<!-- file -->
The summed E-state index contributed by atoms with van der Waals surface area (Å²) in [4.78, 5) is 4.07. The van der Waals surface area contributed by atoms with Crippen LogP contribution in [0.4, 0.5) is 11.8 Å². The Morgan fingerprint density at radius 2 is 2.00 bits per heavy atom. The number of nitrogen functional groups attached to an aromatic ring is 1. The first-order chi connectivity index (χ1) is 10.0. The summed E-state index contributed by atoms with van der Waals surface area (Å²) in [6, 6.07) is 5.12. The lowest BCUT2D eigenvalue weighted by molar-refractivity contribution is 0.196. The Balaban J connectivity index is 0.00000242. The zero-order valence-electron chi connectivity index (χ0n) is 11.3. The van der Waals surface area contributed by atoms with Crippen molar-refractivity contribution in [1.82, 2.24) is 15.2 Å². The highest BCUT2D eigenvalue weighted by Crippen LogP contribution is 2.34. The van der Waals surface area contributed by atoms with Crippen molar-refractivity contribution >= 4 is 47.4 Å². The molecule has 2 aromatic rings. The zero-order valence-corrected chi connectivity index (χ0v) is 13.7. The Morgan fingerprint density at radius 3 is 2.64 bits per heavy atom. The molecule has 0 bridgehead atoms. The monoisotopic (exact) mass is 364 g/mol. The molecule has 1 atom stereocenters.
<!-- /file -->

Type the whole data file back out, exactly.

The summed E-state index contributed by atoms with van der Waals surface area (Å²) in [4.78, 5) is 4.07. The van der Waals surface area contributed by atoms with Crippen LogP contribution in [0.4, 0.5) is 11.8 Å². The Morgan fingerprint density at radius 2 is 2.00 bits per heavy atom. The number of nitrogen functional groups attached to an aromatic ring is 1. The first-order chi connectivity index (χ1) is 10.0. The summed E-state index contributed by atoms with van der Waals surface area (Å²) in [6, 6.07) is 5.12. The lowest BCUT2D eigenvalue weighted by molar-refractivity contribution is 0.196. The Balaban J connectivity index is 0.00000242. The zero-order valence-electron chi connectivity index (χ0n) is 11.3. The van der Waals surface area contributed by atoms with Crippen molar-refractivity contribution in [1.82, 2.24) is 15.2 Å². The highest BCUT2D eigenvalue weighted by Crippen LogP contribution is 2.34. The van der Waals surface area contributed by atoms with Crippen molar-refractivity contribution >= 4 is 47.4 Å². The molecule has 2 aromatic rings. The zero-order valence-corrected chi connectivity index (χ0v) is 13.7. The Morgan fingerprint density at radius 3 is 2.64 bits per heavy atom. The molecule has 0 bridgehead atoms. The monoisotopic (exact) mass is 364 g/mol. The molecule has 1 atom stereocenters.